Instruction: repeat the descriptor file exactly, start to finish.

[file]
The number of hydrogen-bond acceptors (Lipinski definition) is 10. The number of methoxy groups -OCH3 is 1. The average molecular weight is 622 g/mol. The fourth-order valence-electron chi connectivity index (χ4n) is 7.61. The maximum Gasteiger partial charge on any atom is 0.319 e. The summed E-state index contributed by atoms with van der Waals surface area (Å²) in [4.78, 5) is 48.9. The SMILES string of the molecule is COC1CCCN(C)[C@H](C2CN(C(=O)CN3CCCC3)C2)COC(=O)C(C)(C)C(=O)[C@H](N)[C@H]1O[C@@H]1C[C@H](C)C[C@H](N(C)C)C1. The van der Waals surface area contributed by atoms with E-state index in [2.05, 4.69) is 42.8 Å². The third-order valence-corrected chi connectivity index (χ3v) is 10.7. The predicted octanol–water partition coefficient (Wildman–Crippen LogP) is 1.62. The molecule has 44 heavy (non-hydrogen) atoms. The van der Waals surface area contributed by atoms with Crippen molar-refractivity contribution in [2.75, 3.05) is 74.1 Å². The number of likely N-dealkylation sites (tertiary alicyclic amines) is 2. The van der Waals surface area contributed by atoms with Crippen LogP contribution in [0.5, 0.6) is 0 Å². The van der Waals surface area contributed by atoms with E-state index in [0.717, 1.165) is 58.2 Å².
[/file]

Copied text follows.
The number of hydrogen-bond acceptors (Lipinski definition) is 10. The number of methoxy groups -OCH3 is 1. The average molecular weight is 622 g/mol. The fourth-order valence-electron chi connectivity index (χ4n) is 7.61. The maximum Gasteiger partial charge on any atom is 0.319 e. The summed E-state index contributed by atoms with van der Waals surface area (Å²) in [4.78, 5) is 48.9. The SMILES string of the molecule is COC1CCCN(C)[C@H](C2CN(C(=O)CN3CCCC3)C2)COC(=O)C(C)(C)C(=O)[C@H](N)[C@H]1O[C@@H]1C[C@H](C)C[C@H](N(C)C)C1. The van der Waals surface area contributed by atoms with E-state index in [2.05, 4.69) is 42.8 Å². The third-order valence-corrected chi connectivity index (χ3v) is 10.7. The predicted octanol–water partition coefficient (Wildman–Crippen LogP) is 1.62. The molecule has 44 heavy (non-hydrogen) atoms. The van der Waals surface area contributed by atoms with Crippen molar-refractivity contribution in [2.75, 3.05) is 74.1 Å². The number of likely N-dealkylation sites (tertiary alicyclic amines) is 2. The van der Waals surface area contributed by atoms with Crippen LogP contribution in [0.5, 0.6) is 0 Å². The van der Waals surface area contributed by atoms with E-state index in [0.717, 1.165) is 58.2 Å².